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The 1938 Donington Grand Prix had been delayed due to the Munich crisis and the worsening political atmosphere in Europe. British Prime Minister Neville Chamberlain’s negotiations only delayed the onset of war and the 1939 season was played out with a backdrop of impending conflict.
A bleak season began in tragic circumstances when Dick Seaman was killed while leading the Belgian GP at Spa-Francorchamps. Team-mate Hermann Lang inherited the win that day and victory in Switzerland took Lang to the verge of the European title. Rudolf Caracciola scored a sixth German GP success but the great man was by now passed his best.
The Auto Union D-typ now had twin superchargers and matched the Mercedes-Benz W163 for power. Hermann Müller led an Auto Union 1-2 in the French GP at Reims after all the Mercedes had retired and Tazio Nuvolari won the Yugoslav GP on the very day that war was declared. With the sport now suspended in Europe, the German authorities originally declared Lang to be the 1939 European Champion but later reinvestigation revealed that Müller had actually won the title under the points’ system of the time.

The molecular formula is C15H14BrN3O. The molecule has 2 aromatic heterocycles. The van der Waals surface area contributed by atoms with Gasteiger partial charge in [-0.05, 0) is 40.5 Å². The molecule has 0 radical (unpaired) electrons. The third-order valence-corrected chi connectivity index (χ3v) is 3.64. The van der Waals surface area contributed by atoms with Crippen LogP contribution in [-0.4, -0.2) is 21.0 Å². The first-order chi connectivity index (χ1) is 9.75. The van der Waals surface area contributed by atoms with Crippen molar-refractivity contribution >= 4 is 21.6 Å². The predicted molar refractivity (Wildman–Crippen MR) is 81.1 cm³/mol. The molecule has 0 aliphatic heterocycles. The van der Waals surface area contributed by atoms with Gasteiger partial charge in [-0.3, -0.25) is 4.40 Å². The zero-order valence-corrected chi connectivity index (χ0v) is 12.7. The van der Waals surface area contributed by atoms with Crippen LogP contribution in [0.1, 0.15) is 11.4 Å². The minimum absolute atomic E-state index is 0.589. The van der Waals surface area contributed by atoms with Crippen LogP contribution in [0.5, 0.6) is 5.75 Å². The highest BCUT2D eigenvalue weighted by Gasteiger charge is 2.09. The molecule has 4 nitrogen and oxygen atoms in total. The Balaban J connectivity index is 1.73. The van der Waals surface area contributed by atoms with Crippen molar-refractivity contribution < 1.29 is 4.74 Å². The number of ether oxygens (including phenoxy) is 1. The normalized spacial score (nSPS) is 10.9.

With the Alfa Romeo and Maserati voiturettes the class of the field, Italy’s governing body switched its Tripoli GP to this smaller class. In total secrecy, Mercedes-Benz built the 1500cc W165 which promptly finished 1-2 with Lang leading Caracciola on the car’s only appearance.
NOTE: The Yugoslavian GP was a non-championship event.